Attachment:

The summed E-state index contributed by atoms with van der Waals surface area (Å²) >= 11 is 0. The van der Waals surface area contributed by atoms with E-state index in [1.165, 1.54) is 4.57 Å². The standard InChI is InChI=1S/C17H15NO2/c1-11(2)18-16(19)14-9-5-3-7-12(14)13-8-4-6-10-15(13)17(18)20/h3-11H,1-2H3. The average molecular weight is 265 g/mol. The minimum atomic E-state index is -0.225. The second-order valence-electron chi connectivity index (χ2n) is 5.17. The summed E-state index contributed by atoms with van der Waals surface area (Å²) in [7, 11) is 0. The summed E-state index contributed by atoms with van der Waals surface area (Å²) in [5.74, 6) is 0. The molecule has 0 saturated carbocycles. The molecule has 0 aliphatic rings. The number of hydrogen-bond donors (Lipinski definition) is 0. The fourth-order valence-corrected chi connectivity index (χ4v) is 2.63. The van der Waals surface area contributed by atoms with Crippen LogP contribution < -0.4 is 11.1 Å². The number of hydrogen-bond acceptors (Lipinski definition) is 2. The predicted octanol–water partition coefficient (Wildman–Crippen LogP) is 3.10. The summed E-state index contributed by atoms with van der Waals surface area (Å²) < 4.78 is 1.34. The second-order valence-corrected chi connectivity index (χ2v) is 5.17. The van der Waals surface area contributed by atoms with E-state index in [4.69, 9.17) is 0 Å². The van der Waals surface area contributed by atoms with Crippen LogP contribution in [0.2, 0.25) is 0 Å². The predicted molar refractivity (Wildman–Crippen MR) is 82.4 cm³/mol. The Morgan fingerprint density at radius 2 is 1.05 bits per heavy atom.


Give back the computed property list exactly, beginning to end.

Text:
The summed E-state index contributed by atoms with van der Waals surface area (Å²) >= 11 is 0. The van der Waals surface area contributed by atoms with E-state index in [1.165, 1.54) is 4.57 Å². The standard InChI is InChI=1S/C17H15NO2/c1-11(2)18-16(19)14-9-5-3-7-12(14)13-8-4-6-10-15(13)17(18)20/h3-11H,1-2H3. The average molecular weight is 265 g/mol. The minimum atomic E-state index is -0.225. The second-order valence-electron chi connectivity index (χ2n) is 5.17. The summed E-state index contributed by atoms with van der Waals surface area (Å²) in [7, 11) is 0. The summed E-state index contributed by atoms with van der Waals surface area (Å²) in [5.74, 6) is 0. The molecule has 0 saturated carbocycles. The molecule has 0 aliphatic rings. The number of hydrogen-bond donors (Lipinski definition) is 0. The fourth-order valence-corrected chi connectivity index (χ4v) is 2.63. The van der Waals surface area contributed by atoms with Crippen LogP contribution < -0.4 is 11.1 Å². The number of hydrogen-bond acceptors (Lipinski definition) is 2. The predicted octanol–water partition coefficient (Wildman–Crippen LogP) is 3.10. The summed E-state index contributed by atoms with van der Waals surface area (Å²) < 4.78 is 1.34. The second-order valence-corrected chi connectivity index (χ2v) is 5.17. The van der Waals surface area contributed by atoms with E-state index in [4.69, 9.17) is 0 Å². The van der Waals surface area contributed by atoms with Crippen LogP contribution in [0.2, 0.25) is 0 Å². The predicted molar refractivity (Wildman–Crippen MR) is 82.4 cm³/mol. The Morgan fingerprint density at radius 2 is 1.05 bits per heavy atom.